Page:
It’s time to consider those pesky propositions on the state ballot. They are there because the Legislature can’t agree on controversial measures and/or because powerful special interests want something to happen or not to happen. Forget about citizen initiatives or direct democracy. That being said, it doesn’t mean we should ignore them. Some need to be voted in. Others need to be voted down.
The proposition which has received the most attention and is the most important is Proposition 30. It’s there because of a budget stalemate similar to what is happening in Washington, D.C. Congress couldn’t agree on a deficit funding plan to raise sufficient revenue and make additional spending cuts. If Congress doesn’t act before the end of the year, there will be drastic cuts in military and discretionary spending. In Sacramento, the only way legislators could balance the budget was to rely on income from a successfully passed Proposition 30. If that fails, there will be drastic cuts to education and other state-supported services. We are caught in a Catch 22. Much of our state financial problems are due, in part, to initiatives. It’s a vicious circle. Still, we need to pass Proposition 30 to get out of the stranglehold created by past propositions — notably Howard Jarvis’ Proposition 13 and its ripple effect.
There is another education funding measure on the ballot, Proposition 38, sponsored by Molly Munger, a civil rights attorney, and supported by the California PTA. The money would go to schools and preschool. If both propositions pass, the measure with the most votes will be the winner. The concern is that some education supporters will vote for Munger’s bill which is trailing instead of Proposition 30 and both will fail. So far, Proposition 30 is leading but it needs more than 50 percent to pass.
The most controversial is Proposition 34 to eliminate the death penalty. Supporters say capital punishment in California isn’t working. The process to ensure that no one is wrongly executed is so effective that the death penalty is not implemented. There are many hoops and lengthy appeals, a cottage industry for death penalty lawyers. There are currently 725 inmates on death row. Since 1977, 60 have died from natural causes versus only 13 who have been executed. New challenges as to how the death penalty is administered has also added to the delays. As a result, capital punishment is too expensive and the most extreme punishment for extreme crimes should be life without parole. Supporters make a good case for the outlandish expense and the ineffectiveness of the current system. But is Proposition 34 the right fix? According to law enforcement and victims, it is not. If the process needs to be improved, then do it fairly. Life imprisonment without parole is also expensive. And there needs to be the harshest deterrent especially for cop killers. If people want to eliminate the death penalty for moral reasons than that should be the reason for the initiative, not cost. However, past efforts have failed and the economic reason may be more persuasive. To date, this measure has a slight lead in the polls.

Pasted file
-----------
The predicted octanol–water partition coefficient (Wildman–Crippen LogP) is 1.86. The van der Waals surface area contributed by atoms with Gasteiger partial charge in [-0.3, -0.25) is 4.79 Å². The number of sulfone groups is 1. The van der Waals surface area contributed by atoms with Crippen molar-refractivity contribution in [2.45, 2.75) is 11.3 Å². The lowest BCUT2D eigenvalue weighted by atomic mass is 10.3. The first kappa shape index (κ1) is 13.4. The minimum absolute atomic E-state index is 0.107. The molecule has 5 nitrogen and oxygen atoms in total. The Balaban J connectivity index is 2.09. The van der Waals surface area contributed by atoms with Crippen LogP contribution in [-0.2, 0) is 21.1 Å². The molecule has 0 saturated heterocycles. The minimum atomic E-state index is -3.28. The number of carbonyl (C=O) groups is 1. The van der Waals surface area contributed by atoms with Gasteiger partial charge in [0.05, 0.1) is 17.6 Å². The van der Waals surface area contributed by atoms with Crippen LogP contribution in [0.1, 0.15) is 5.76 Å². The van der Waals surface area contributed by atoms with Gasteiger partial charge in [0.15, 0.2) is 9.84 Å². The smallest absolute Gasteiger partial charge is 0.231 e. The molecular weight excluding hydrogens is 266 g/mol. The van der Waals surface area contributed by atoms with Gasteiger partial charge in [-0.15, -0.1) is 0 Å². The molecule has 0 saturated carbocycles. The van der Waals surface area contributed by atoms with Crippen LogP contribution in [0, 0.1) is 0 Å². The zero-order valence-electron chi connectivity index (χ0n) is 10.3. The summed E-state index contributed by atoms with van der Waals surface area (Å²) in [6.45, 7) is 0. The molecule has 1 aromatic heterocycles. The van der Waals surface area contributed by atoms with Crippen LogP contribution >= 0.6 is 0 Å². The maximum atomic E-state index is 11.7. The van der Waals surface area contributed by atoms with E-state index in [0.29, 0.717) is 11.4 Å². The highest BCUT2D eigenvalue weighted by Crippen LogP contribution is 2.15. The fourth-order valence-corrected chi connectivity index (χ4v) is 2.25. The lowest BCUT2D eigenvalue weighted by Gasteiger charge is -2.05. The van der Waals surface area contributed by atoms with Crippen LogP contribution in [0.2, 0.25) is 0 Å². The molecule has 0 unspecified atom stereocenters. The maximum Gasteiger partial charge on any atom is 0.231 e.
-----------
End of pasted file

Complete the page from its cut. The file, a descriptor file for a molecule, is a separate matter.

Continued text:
Is life imprisonment without possibility of parole a harsher sentence than the death penalty? This is the subject of a famous short story "The Bet” by Anton Chekov. In it, two lawyers are debating which is worse. The older attorney says the death penalty is more moral and more humane than imprisonment for life. "Capital punishments kills a man at once, but lifelong imprisonment kills him slowly.” The younger disagrees and says to live anyhow is better than not at all. The older attorney offers to pay a huge sum if the younger man agrees to solitary confinement for 15 years. Thus the bet. As it turns out, neither wins but you will have to read this classic to find out the details. It does beg the question which is the harsher punishment? Is the monotony of jail for a lifetime preferable to execution?
Then we have the propositions which shouldn’t be there at all. Proposition 35 increases penalties for human trafficking. While it seems no one should be against it, does it belong in the California Constitution? Ditto for Proposition 37 which requires all genetically engineered food to be so labeled. Monsanto is against this and consumer food groups are for it. And there are several more in this category. Why doesn’t the Legislature deal with these issues? The answer: Proponents feel they have a better chance of making law via the ballot box. But this is a real turnoff for the voter. Every year we hear the same lament. Clean up the initiative process. We’re still waiting.
Sue Lempert is the former mayor of San Mateo. Her column runs every Monday. She can be reached at firstname.lastname@example.org.